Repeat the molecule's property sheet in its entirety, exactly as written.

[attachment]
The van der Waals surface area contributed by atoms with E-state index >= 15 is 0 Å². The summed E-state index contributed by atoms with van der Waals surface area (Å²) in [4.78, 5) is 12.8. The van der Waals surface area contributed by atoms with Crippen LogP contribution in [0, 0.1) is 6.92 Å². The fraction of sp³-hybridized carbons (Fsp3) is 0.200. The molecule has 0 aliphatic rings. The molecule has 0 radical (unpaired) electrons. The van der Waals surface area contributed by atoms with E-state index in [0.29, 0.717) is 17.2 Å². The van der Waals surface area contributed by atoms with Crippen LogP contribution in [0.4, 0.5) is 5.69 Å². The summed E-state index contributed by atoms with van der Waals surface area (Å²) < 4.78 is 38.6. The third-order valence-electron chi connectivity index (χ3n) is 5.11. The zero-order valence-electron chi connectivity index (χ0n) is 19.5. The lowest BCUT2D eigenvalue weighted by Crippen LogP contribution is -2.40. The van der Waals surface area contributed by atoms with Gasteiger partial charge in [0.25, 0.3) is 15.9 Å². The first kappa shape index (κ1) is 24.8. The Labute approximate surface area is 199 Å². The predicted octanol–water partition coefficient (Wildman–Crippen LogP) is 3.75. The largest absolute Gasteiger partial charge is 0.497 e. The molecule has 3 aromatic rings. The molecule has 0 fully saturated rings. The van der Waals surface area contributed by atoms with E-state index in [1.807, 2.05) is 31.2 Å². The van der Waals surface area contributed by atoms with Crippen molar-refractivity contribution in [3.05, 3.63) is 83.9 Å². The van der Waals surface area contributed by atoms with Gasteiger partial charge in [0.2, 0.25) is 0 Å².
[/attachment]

The van der Waals surface area contributed by atoms with E-state index >= 15 is 0 Å². The summed E-state index contributed by atoms with van der Waals surface area (Å²) in [4.78, 5) is 12.8. The van der Waals surface area contributed by atoms with Crippen LogP contribution in [0, 0.1) is 6.92 Å². The fraction of sp³-hybridized carbons (Fsp3) is 0.200. The molecule has 0 aliphatic rings. The molecule has 0 radical (unpaired) electrons. The van der Waals surface area contributed by atoms with E-state index in [0.29, 0.717) is 17.2 Å². The van der Waals surface area contributed by atoms with Crippen LogP contribution in [0.4, 0.5) is 5.69 Å². The summed E-state index contributed by atoms with van der Waals surface area (Å²) < 4.78 is 38.6. The third-order valence-electron chi connectivity index (χ3n) is 5.11. The zero-order valence-electron chi connectivity index (χ0n) is 19.5. The lowest BCUT2D eigenvalue weighted by Crippen LogP contribution is -2.40. The van der Waals surface area contributed by atoms with Gasteiger partial charge in [0.25, 0.3) is 15.9 Å². The first kappa shape index (κ1) is 24.8. The Labute approximate surface area is 199 Å². The predicted octanol–water partition coefficient (Wildman–Crippen LogP) is 3.75. The largest absolute Gasteiger partial charge is 0.497 e. The molecule has 3 aromatic rings. The molecule has 0 fully saturated rings. The van der Waals surface area contributed by atoms with E-state index in [1.807, 2.05) is 31.2 Å². The van der Waals surface area contributed by atoms with Crippen molar-refractivity contribution in [3.05, 3.63) is 83.9 Å². The van der Waals surface area contributed by atoms with Gasteiger partial charge in [0.2, 0.25) is 0 Å².